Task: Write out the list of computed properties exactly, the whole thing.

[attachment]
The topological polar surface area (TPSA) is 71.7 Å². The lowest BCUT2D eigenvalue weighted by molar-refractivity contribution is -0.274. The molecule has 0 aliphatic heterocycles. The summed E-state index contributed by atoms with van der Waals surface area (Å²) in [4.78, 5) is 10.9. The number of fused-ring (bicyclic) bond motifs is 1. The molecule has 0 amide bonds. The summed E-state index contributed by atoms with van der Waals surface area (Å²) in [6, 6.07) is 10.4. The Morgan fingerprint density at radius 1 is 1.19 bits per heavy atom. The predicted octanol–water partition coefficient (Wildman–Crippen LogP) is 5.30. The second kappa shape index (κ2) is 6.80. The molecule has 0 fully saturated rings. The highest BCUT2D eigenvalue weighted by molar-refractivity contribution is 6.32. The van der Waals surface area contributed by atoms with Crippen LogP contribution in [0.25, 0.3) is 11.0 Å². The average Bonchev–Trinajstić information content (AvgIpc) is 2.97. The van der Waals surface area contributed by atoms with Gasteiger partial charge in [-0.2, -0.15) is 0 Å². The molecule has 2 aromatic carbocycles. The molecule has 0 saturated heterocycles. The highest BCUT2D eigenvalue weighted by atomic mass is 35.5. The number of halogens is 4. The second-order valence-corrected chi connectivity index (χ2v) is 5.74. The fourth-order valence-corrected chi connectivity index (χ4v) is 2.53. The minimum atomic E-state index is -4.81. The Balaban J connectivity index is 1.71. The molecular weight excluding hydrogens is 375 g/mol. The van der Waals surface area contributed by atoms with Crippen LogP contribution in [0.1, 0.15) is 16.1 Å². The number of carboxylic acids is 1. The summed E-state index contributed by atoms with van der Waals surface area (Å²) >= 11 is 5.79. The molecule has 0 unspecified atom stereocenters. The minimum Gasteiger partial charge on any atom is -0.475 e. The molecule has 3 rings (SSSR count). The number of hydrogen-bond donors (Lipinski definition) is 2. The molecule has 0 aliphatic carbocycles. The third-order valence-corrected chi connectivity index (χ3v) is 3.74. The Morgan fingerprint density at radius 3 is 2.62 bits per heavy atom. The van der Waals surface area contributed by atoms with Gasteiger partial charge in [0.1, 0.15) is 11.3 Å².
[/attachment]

The topological polar surface area (TPSA) is 71.7 Å². The lowest BCUT2D eigenvalue weighted by molar-refractivity contribution is -0.274. The molecule has 0 aliphatic heterocycles. The summed E-state index contributed by atoms with van der Waals surface area (Å²) in [4.78, 5) is 10.9. The number of fused-ring (bicyclic) bond motifs is 1. The molecule has 0 amide bonds. The summed E-state index contributed by atoms with van der Waals surface area (Å²) in [6, 6.07) is 10.4. The Morgan fingerprint density at radius 1 is 1.19 bits per heavy atom. The predicted octanol–water partition coefficient (Wildman–Crippen LogP) is 5.30. The second kappa shape index (κ2) is 6.80. The molecule has 0 fully saturated rings. The highest BCUT2D eigenvalue weighted by molar-refractivity contribution is 6.32. The van der Waals surface area contributed by atoms with Crippen LogP contribution in [0.25, 0.3) is 11.0 Å². The average Bonchev–Trinajstić information content (AvgIpc) is 2.97. The van der Waals surface area contributed by atoms with Gasteiger partial charge in [-0.2, -0.15) is 0 Å². The molecule has 2 aromatic carbocycles. The molecule has 0 saturated heterocycles. The highest BCUT2D eigenvalue weighted by atomic mass is 35.5. The number of halogens is 4. The second-order valence-corrected chi connectivity index (χ2v) is 5.74. The fourth-order valence-corrected chi connectivity index (χ4v) is 2.53. The minimum atomic E-state index is -4.81. The Balaban J connectivity index is 1.71. The molecular weight excluding hydrogens is 375 g/mol. The van der Waals surface area contributed by atoms with Crippen LogP contribution in [0.1, 0.15) is 16.1 Å². The number of carboxylic acids is 1. The summed E-state index contributed by atoms with van der Waals surface area (Å²) >= 11 is 5.79. The molecule has 0 unspecified atom stereocenters. The minimum Gasteiger partial charge on any atom is -0.475 e. The molecule has 3 rings (SSSR count). The number of hydrogen-bond donors (Lipinski definition) is 2. The molecule has 0 aliphatic carbocycles. The third-order valence-corrected chi connectivity index (χ3v) is 3.74. The Morgan fingerprint density at radius 3 is 2.62 bits per heavy atom. The van der Waals surface area contributed by atoms with Gasteiger partial charge in [0.1, 0.15) is 11.3 Å².